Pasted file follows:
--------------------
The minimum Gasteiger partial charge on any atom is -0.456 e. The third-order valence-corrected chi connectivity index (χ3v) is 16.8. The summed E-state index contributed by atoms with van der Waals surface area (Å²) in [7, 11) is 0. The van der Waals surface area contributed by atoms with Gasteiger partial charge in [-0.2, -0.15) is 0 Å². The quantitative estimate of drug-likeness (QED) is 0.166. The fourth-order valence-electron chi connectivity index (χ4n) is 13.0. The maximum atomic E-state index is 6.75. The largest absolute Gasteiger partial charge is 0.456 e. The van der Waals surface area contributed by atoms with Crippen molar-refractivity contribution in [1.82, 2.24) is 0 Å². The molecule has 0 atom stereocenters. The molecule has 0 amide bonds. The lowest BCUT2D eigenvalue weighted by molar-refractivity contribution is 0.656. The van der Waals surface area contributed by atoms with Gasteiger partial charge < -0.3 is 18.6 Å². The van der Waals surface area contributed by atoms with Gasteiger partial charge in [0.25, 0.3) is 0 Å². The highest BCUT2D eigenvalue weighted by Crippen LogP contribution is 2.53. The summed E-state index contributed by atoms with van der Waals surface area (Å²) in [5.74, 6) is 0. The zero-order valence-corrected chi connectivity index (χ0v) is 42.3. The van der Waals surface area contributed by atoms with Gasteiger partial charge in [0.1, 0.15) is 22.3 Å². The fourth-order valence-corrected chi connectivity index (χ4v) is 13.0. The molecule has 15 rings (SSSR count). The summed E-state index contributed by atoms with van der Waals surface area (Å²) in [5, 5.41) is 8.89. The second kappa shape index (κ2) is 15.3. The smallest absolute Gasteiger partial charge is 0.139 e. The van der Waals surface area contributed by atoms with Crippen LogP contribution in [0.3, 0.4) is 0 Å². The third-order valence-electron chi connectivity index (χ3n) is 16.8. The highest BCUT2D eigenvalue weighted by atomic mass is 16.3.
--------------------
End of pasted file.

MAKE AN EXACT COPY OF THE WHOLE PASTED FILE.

The minimum Gasteiger partial charge on any atom is -0.456 e. The third-order valence-corrected chi connectivity index (χ3v) is 16.8. The summed E-state index contributed by atoms with van der Waals surface area (Å²) in [7, 11) is 0. The van der Waals surface area contributed by atoms with Gasteiger partial charge in [-0.2, -0.15) is 0 Å². The quantitative estimate of drug-likeness (QED) is 0.166. The fourth-order valence-electron chi connectivity index (χ4n) is 13.0. The maximum atomic E-state index is 6.75. The largest absolute Gasteiger partial charge is 0.456 e. The van der Waals surface area contributed by atoms with Crippen molar-refractivity contribution in [1.82, 2.24) is 0 Å². The molecule has 0 atom stereocenters. The molecule has 0 amide bonds. The lowest BCUT2D eigenvalue weighted by molar-refractivity contribution is 0.656. The van der Waals surface area contributed by atoms with Gasteiger partial charge < -0.3 is 18.6 Å². The van der Waals surface area contributed by atoms with Gasteiger partial charge in [0.25, 0.3) is 0 Å². The highest BCUT2D eigenvalue weighted by Crippen LogP contribution is 2.53. The summed E-state index contributed by atoms with van der Waals surface area (Å²) in [5.74, 6) is 0. The zero-order valence-corrected chi connectivity index (χ0v) is 42.3. The van der Waals surface area contributed by atoms with Gasteiger partial charge in [0.1, 0.15) is 22.3 Å². The fourth-order valence-corrected chi connectivity index (χ4v) is 13.0. The molecule has 15 rings (SSSR count). The summed E-state index contributed by atoms with van der Waals surface area (Å²) in [5, 5.41) is 8.89. The second kappa shape index (κ2) is 15.3. The smallest absolute Gasteiger partial charge is 0.139 e. The van der Waals surface area contributed by atoms with Crippen LogP contribution in [0.3, 0.4) is 0 Å². The third-order valence-electron chi connectivity index (χ3n) is 16.8. The highest BCUT2D eigenvalue weighted by atomic mass is 16.3.